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There’s an election on the distant horizon, so unless you live in complete isolation from society at large (i.e. on Parliament Hill), you should already feel overwhelmed by the unofficial campaign that’s been going on for months. The bad news is that it isn’t going to end any time soon. The good news is that it’s about to become a whole lot sexier! The National Post reports that Canadians can expect “an orgy of spending” leading up to the official campaign. I’m stiff just thinking about it! Bored stiff, that is.

 

 

Canada’s political parties are like children. Interpret that as you wish, but know that I mean it in reference to their dogged determination to save money with a specific objective in mind. Since they, like children, beg and receive all their money from other people, they have no problem blowing it all in one place. The big difference, of course, is the amount of money that parties handle relative to children. We’re talking millions of dollars! For example, the NDP received almost $6 million in donations in the first three quarters of 2014- and it was in the middle of the pack. How many political ads can $6 million buy? Trick question…the NDP also received over $2 million in per-vote subsidy during that same period, and has way more than that in the bank. So, if you’re still wondering, it’s ample money to buy enough ads to piss you off. How the heck do they get away with this?

It turns out the fixed-date election might be the biggest spending enabler, as it lets parties know exactly when the official campaign will start. This means they can run an unofficial campaign for pretty much as long as they want before that period. In case you haven’t noticed, with an election scheduled no later than October 2015, the unofficial campaign is already happening.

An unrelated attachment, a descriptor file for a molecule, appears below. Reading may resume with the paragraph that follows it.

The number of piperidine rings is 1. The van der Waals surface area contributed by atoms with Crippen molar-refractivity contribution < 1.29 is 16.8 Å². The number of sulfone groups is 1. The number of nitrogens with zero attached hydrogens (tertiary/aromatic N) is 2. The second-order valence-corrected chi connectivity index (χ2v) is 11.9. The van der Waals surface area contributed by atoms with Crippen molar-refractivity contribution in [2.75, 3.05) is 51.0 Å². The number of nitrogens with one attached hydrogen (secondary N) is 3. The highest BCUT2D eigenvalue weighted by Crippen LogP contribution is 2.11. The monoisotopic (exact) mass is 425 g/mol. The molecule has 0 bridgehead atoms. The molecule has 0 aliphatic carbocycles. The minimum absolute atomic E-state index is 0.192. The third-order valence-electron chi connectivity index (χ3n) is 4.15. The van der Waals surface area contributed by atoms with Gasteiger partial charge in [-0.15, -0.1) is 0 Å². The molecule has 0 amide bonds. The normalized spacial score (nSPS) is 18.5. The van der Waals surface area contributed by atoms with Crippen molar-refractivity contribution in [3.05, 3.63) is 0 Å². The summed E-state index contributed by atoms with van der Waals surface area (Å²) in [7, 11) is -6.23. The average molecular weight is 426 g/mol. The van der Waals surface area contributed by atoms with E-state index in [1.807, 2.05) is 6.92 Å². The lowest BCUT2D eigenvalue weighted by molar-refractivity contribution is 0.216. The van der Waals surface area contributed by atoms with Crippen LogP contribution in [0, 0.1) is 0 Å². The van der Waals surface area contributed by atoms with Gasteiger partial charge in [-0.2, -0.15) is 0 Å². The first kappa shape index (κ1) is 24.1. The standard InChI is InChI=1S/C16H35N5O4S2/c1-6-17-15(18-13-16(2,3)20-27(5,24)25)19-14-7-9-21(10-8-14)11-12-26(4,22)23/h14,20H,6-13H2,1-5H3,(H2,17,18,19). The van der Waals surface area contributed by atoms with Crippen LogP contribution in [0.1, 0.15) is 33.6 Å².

Don’t we have a spending limit to regulate this sort of thing? Yeah, we do, but it’s so high that no party hit it in 2011. For the record, the spending limit is $21 million per party for the election year. To put that figure in perspective, Natural Resources Canada spent only $16.5 million on tar sand ads during 2013-2014. Those are the ads that made you projectile vomit every time you turned on the TV, used the internet, or visited your local movie theatre. Get ready for more, and consider changing your diet. Instead of focusing on foods that feel good going down, try transitioning to foods that feel good coming back up. When the ad barrage starts, you’ll be glad you thought ahead.

 

Canada's current attitude toward campaign spending.

Canada’s current attitude toward campaign spending.
Cinema Suicide

 

Attending to a larger question: is spending sexy? Does the idea of a sweaty, minimally clothed Justin Trudeau buying ad time and writing cheques excite you? In a purely sexual sense, of course it does! But does it work for any other party leader? Probably not- and politics is only partly about sex appeal anyway. So why will Canada condone the impending spending orgy? It’s a great question, but it doesn’t have a great answer. Perhaps there is a notion, misguided as it may be, that spending more money involves more people in politics. Perhaps politicians feel they should have the right to spend more money if they can raise more relative to other parties. It’s as if money is a measure of popularity, not just a measure of how many companies or unions support a cause. Still, has it crossed Ottawa’s mind that, despite how much people talk about orgies, most people don’t really want to be a part of one? They involve a lot of fluid…

On that note, let’s talk about cutting spending limits. Let’s talk about it because it levels the playing field between candidates and parties, and thus brings more ideas to the table. In this respect, it’s good for democracy. Further, let’s talk about it because it puts more money in Canadians’ pockets, which is where many politicians reportedly think it should be anyway. Finally, let’s talk about it because it would limit corporate and union influence in politics, and in turn give individual voters more influence. Sometimes it’s good to be selfish. Sometimes, despite how good an orgy might sound, it’s good to be a puritan. As the election approaches, feel free to reject the orgy. Fantasize all you want about your favourite politician sweating, moaning, and writing cheques, but know that you can cast your vote with a clear conscience.